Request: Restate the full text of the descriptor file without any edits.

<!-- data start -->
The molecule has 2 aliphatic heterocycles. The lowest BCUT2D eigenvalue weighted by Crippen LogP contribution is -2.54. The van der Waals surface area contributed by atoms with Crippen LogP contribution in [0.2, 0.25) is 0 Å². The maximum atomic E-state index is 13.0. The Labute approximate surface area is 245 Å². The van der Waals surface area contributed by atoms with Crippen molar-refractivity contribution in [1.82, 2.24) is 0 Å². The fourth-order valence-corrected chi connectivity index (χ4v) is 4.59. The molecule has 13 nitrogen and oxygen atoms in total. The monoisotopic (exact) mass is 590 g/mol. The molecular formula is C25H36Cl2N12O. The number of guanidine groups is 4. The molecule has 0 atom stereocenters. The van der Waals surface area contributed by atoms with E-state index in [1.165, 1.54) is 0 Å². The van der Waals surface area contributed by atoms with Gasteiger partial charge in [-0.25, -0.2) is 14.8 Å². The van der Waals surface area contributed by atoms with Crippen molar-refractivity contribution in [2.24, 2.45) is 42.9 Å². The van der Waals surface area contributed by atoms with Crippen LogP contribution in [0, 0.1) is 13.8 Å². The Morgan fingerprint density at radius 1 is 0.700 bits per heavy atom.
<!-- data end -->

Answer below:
The molecule has 2 aliphatic heterocycles. The lowest BCUT2D eigenvalue weighted by Crippen LogP contribution is -2.54. The van der Waals surface area contributed by atoms with Crippen LogP contribution in [0.2, 0.25) is 0 Å². The maximum atomic E-state index is 13.0. The Labute approximate surface area is 245 Å². The van der Waals surface area contributed by atoms with Crippen molar-refractivity contribution in [1.82, 2.24) is 0 Å². The fourth-order valence-corrected chi connectivity index (χ4v) is 4.59. The molecule has 13 nitrogen and oxygen atoms in total. The monoisotopic (exact) mass is 590 g/mol. The molecular formula is C25H36Cl2N12O. The number of guanidine groups is 4. The molecule has 0 atom stereocenters. The van der Waals surface area contributed by atoms with E-state index in [1.165, 1.54) is 0 Å². The van der Waals surface area contributed by atoms with Gasteiger partial charge in [-0.25, -0.2) is 14.8 Å². The van der Waals surface area contributed by atoms with Crippen molar-refractivity contribution in [2.24, 2.45) is 42.9 Å². The van der Waals surface area contributed by atoms with Crippen LogP contribution in [0, 0.1) is 13.8 Å². The Morgan fingerprint density at radius 1 is 0.700 bits per heavy atom.